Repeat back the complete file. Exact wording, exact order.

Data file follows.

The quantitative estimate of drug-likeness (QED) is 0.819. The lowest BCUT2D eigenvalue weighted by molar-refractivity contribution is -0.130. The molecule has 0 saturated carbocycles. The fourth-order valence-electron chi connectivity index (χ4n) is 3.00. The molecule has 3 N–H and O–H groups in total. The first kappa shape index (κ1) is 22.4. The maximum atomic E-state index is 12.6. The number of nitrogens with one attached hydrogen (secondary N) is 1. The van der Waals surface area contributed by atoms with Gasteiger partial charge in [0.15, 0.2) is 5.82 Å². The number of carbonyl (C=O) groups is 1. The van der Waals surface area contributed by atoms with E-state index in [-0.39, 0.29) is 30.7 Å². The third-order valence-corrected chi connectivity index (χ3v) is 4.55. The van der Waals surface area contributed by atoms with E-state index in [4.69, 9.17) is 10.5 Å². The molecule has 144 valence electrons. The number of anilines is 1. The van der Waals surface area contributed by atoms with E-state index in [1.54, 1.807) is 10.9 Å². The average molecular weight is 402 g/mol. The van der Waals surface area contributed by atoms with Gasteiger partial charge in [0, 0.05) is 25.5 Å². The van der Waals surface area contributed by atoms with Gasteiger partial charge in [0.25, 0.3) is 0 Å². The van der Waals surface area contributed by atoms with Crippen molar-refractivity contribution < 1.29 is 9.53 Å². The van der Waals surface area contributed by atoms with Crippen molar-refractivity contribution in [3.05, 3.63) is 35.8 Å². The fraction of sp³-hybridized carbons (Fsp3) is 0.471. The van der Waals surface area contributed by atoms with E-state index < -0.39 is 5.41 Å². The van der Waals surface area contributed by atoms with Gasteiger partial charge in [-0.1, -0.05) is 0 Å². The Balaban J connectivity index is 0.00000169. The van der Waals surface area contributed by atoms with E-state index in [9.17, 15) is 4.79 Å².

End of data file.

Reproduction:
The quantitative estimate of drug-likeness (QED) is 0.819. The lowest BCUT2D eigenvalue weighted by molar-refractivity contribution is -0.130. The molecule has 0 saturated carbocycles. The fourth-order valence-electron chi connectivity index (χ4n) is 3.00. The molecule has 3 N–H and O–H groups in total. The first kappa shape index (κ1) is 22.4. The maximum atomic E-state index is 12.6. The number of nitrogens with one attached hydrogen (secondary N) is 1. The van der Waals surface area contributed by atoms with Gasteiger partial charge in [0.15, 0.2) is 5.82 Å². The number of carbonyl (C=O) groups is 1. The van der Waals surface area contributed by atoms with E-state index in [-0.39, 0.29) is 30.7 Å². The third-order valence-corrected chi connectivity index (χ3v) is 4.55. The van der Waals surface area contributed by atoms with E-state index in [4.69, 9.17) is 10.5 Å². The molecule has 144 valence electrons. The number of anilines is 1. The van der Waals surface area contributed by atoms with E-state index in [1.54, 1.807) is 10.9 Å². The average molecular weight is 402 g/mol. The van der Waals surface area contributed by atoms with Gasteiger partial charge in [0, 0.05) is 25.5 Å². The van der Waals surface area contributed by atoms with Gasteiger partial charge in [0.25, 0.3) is 0 Å². The van der Waals surface area contributed by atoms with Crippen molar-refractivity contribution < 1.29 is 9.53 Å². The van der Waals surface area contributed by atoms with Crippen molar-refractivity contribution in [3.05, 3.63) is 35.8 Å². The fraction of sp³-hybridized carbons (Fsp3) is 0.471. The van der Waals surface area contributed by atoms with E-state index < -0.39 is 5.41 Å². The van der Waals surface area contributed by atoms with Gasteiger partial charge in [-0.1, -0.05) is 0 Å². The Balaban J connectivity index is 0.00000169. The van der Waals surface area contributed by atoms with E-state index in [9.17, 15) is 4.79 Å².